Monthly Archives: March 2013

Hello Amiga OCS


Weeks later than I had originally planned, the Amiga OCS is now greeted with a small Hello World sample. Since this is my first time coding the Amiga, most of the time was spent on reading various hardware documentation on what registers to set and why. As I have somewhat more experience with the Atari ST, I will comment on the difference between the two platforms as well as trying to explain what the Amiga code does.

After some trial and error coding, I decided to write a more system friendly version for the Amiga, to keep the code-build-test cycle as quick as possible. It took way too much time to restart the emulator after every test.

The Amiga and Atari are both based on the Motorola 68000 CPU family, so I am well-versed in the assembly language. The OS and other hardware on the other hand, that was not as easy to get the grips on.

The first thing to do in our little program is to save the current state of all the registers our program will change, so we can restore them to the same state when the program exist. For the address of the default copper lists (more info on the copper later) I load the graphics.library via the OldOpenLibrary system call, and get the addresses for the two lists.

The address to the exec library, which is the core OS module of the Amiga that handles loading of libraries and other basic needs, can be found at position $4 in the memory.

Load “graphics.library” by placing the address to library name string in CPU register a1, and jump to the “OldOpenLibrary” function at offset -408 from the exec library.

The return value will be in d0.

Now the handle to the graphics.library is in register a1, where we can use it as an pointer. Now it’s time to get the address to where we want to save the register data and save the copper list addresses in that memory area. When we are done with that, we can close the graphics library.

Since a2 pointer de-reference used the post-increment syntax, the content of a2 is counted up by the size of data that was written. We continue to use this syntax as we save some other registers that we need to change later on.

Now that we have saved the registers, we can move to the core business – Setup the screen and draw some data to it.

First off, lets only enable DMA for bitplanes and copper. Writing to the DMA and IRQ registers with the highest bit (16) cleared, the functionality corresponding to the set bits will be disabled. To enable functionality, you must write the mask for the functionality you want to set plus the highest bit set. So writing $7fff will disable all, and $ffff will enable all.

Reusing the graphics from ST version, lets copy our graphics to screen. The Amiga screen is a bit different than of the ST. The bitplanes of the Atari are interleave, where on the Amiga, each bitplane is stored in one continuous block of memory.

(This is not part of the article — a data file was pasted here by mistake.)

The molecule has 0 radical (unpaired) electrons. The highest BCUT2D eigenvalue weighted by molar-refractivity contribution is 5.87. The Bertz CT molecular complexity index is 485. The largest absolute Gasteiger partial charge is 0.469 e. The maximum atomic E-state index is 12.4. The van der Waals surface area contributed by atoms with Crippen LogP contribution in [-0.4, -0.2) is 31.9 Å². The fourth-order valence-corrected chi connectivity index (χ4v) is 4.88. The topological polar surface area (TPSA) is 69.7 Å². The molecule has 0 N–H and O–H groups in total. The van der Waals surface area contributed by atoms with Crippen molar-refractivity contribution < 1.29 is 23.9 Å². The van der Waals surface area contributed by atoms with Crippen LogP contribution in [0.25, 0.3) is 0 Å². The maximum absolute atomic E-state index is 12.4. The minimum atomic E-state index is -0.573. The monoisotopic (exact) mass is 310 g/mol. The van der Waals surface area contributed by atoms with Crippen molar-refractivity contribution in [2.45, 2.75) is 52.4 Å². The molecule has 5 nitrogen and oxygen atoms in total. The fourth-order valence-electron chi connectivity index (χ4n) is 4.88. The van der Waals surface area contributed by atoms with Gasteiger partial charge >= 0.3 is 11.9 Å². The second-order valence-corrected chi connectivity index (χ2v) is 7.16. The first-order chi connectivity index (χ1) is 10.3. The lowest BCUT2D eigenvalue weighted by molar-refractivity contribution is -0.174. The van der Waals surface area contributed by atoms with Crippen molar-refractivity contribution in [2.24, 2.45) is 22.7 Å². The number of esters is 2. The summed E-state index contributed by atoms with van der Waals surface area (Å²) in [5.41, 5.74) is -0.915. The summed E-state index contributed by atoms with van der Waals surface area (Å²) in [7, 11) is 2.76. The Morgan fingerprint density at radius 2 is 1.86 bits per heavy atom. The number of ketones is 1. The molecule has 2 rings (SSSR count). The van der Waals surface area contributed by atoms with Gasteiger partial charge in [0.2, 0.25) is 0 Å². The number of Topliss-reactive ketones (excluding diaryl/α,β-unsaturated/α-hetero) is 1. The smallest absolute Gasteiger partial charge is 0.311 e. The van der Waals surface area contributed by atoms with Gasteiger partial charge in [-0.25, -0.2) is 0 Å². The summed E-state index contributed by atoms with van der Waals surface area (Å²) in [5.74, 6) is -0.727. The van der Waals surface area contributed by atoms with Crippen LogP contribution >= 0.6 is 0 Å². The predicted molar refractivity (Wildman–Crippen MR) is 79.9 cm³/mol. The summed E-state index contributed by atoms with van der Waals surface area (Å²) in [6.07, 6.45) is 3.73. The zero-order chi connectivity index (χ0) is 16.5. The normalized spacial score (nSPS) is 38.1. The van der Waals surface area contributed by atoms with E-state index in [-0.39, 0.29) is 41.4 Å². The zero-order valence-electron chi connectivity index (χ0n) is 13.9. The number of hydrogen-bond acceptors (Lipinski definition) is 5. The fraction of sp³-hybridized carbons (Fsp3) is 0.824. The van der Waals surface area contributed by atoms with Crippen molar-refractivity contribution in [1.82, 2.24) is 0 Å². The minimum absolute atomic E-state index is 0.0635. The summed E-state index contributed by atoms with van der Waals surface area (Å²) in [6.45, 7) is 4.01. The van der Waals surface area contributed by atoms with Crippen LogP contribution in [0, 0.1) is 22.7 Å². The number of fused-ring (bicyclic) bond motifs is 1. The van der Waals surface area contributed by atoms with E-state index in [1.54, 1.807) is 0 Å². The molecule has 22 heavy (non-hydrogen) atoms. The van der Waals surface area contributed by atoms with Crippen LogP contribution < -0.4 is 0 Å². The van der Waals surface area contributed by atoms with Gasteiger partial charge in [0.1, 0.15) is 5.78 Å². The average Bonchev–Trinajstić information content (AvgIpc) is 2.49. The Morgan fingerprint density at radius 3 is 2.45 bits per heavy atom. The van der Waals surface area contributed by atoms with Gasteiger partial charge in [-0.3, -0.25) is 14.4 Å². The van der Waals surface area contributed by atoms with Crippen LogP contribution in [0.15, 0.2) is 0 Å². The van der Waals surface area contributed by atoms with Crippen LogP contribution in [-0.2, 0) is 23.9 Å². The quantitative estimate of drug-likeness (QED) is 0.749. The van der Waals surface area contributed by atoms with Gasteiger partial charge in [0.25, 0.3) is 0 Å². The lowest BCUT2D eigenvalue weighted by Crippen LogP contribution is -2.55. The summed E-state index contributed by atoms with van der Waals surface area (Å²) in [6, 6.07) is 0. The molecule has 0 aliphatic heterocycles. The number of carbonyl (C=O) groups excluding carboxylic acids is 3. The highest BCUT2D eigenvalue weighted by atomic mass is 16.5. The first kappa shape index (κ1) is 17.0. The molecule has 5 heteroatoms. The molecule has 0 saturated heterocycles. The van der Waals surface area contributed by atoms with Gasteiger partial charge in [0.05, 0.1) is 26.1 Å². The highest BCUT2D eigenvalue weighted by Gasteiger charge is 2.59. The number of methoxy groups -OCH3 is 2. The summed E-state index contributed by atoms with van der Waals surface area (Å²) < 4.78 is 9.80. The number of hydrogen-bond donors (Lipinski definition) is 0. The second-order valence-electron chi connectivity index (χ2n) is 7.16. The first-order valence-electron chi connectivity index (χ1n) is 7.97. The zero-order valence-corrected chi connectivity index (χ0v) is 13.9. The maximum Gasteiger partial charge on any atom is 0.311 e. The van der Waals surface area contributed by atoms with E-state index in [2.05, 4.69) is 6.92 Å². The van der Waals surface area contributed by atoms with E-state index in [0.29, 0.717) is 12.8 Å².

Set up the copper data. Most of the data in the copper list have been prepared beforehand, but the address the the screen memory must be updated once the code is executing.

Write the address to our copper list data to the co-processor hardware register. Writing to the strobe register reloads the register and starts to execute the list.

Loop until the left mouse button is pressed.

Restore Registers. Like I mentioned before, the highest bit must be set to enable functionality.

Code is done! Now we have to add the graphics and data used by the program. The section statement below tells the assembler to put the data in the “chip memory”, which on the Amiga is memory that can be accessed by the DMA sub-system.

Define lib_name variable as a string containing the name of the graphics library that we load at the beginning of the code. The even statement informs the assembler that the statement should be placed on an even address, since reading 16- or 32-bit values from odd addresses result in an error.

Reuse graphics from the Atari ST version. Since both the Amiga and Atari ST both use bitplane graphics, the data can be reused without changes.

Finally we reach the copper list. The copper, with is kind of a good nick name for co-processor, is a processing unit that can execute a few simple types of instruction. The most common probably being writing data to a hardware register in the memory space of the hardware registers.

Just for fun I added a so called copper bar, or raster bar. To achieve the similar effect on Atari, a lot of more work is involved. Some day I might show you how it’s done on the ST.

The last entry in the copper list tells the copper to wait until it reaches a line that is below the end of the screen, and will therefore not do anything more.

BSS section where we reserve some memory for the registers we save. We also reserve memory enough for one bitplane at a resolution of 320*256.

That’s it. Assemble and run.

Disclaimer: I don’t know enough of the Amiga to say that this code does everything it’s supposed to do. It might have some unknown side effects that I am not aware of. There might also be factual errors in the blog post. Feel free to point them out if you find any.


Here are some useful links if you are interested in learning more and test some Amiga programming yourself.